A painting by Jean Jouvenet acquired by the Musée eucharistique du Hiéron in Paray-le-Monial

1. Jean Jouvenet (1644-1717)
Adoration of the Mystic Lamb
Oil on canvas - 129 x 96 cm
Paray-le-Monial, Musée eucharistique du Hiéron
Photo : Galerie Terradès

22/3/09 – Acquisitions –Paray-le-Monial, Musée eucharistique du Hiéron – This little known museum is entirely devoted to religious art and is already charged with a rich history. It was created in 1890 by Baron Alexis de Sarachaga and housed in a building erected especially for the purpose between 1890 and 1893 by the architect Noël Bion. After being managed by the chaplains in Paray-le-Monial for many years, it closed in 1993. Following its refurbishment, it was reopened in 2005 by the municipality.

The Musée Hiéron [1] recently acquired, from the Terradès gallery in Paris, a painting by Jean Jouvenet (ill. 1) with a very original iconography. Although the lamb commonly represents Christ’s sacrifice, it is rare to find, as we do here, the dead animal lying on the cross itself placed on the sacrificial altar (or is it a tomb ?). Several angels are praying around the lamb and recall those painted by Charles Le Brun in the Crucifixion with Angels at the Louvre. Jouvenet is clearly referring to this painter in the canvas. We would also like to point out that in 2004, Marie-Edith Cornélius donated three paintings by her father, Jean-Georges Cornélius (ill. 2), to the museum in Paray-le-Monial, a donation which was further enriched in 2007 with 45 canvases and six drawings (ill. 3).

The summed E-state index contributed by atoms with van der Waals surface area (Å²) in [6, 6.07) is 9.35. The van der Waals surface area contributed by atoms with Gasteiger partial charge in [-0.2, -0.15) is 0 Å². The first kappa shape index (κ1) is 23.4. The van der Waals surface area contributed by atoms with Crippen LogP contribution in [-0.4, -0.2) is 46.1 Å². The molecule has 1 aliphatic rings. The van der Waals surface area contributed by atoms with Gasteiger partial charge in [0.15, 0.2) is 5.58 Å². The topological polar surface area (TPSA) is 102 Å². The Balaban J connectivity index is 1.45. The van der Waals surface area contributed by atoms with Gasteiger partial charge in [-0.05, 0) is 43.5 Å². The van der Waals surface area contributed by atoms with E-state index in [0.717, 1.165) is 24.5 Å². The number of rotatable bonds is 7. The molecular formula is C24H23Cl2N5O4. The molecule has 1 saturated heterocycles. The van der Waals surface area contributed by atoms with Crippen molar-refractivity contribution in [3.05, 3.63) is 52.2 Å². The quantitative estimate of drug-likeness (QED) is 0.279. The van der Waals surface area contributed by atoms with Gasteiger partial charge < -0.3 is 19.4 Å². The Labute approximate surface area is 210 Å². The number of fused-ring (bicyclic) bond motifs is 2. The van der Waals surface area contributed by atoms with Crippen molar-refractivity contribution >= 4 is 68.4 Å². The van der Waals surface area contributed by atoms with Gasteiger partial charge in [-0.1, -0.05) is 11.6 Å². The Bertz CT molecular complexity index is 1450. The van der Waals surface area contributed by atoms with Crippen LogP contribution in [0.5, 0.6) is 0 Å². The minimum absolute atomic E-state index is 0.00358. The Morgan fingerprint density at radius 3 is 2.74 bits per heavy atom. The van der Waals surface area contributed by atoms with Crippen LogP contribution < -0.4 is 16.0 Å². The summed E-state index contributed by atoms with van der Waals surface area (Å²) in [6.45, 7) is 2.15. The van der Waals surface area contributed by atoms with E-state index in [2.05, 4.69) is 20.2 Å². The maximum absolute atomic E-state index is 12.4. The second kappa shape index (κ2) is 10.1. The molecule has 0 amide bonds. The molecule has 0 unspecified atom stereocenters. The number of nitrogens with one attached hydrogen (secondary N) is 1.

2. Jean-Georges Cornélius (1880-1963)
Christ the King
Oil on cardboard - 80 x 69 cm
Paray-le-Monial, Musée eucharistique du Hiéron
Donated in 2004
Photo : Musée eucharistique du Hiéron

3. Jean-Georges Cornélius (1880-1963)
Jésus meets his mother
Oil on Plywood - 80 x 100 cm
Paray-le-Monial, Musée eucharistique du Hiéron
Donated in 2007
Photo : Musée eucharistique du Hiéron

Thanks to his daughter’s generosity [2], art lovers can today rediscover the work of this artist, a student of Gustave Moreau, then of Georges Desvallières to whom he had close ties.

Version française

Didier Rykner, dimanche 22 mars 2009


[1] The name comes from the Greek hieros which means sacred.

[2] The museum in Pont-Aven received nine paintings by Cornélius (see news item of 29/12/08). See also the article (in French) on the catalogue Peintres de la Bretagne et Quête spirituelle. A book has just appeared on the artist which we will review shortly on this site.

imprimer Print this article

Previous article in News Items : An excellent vintage at the Maastricht Fair

Next article in News Items : The Allegory of the Seas by Albani acquired by Fontainebleau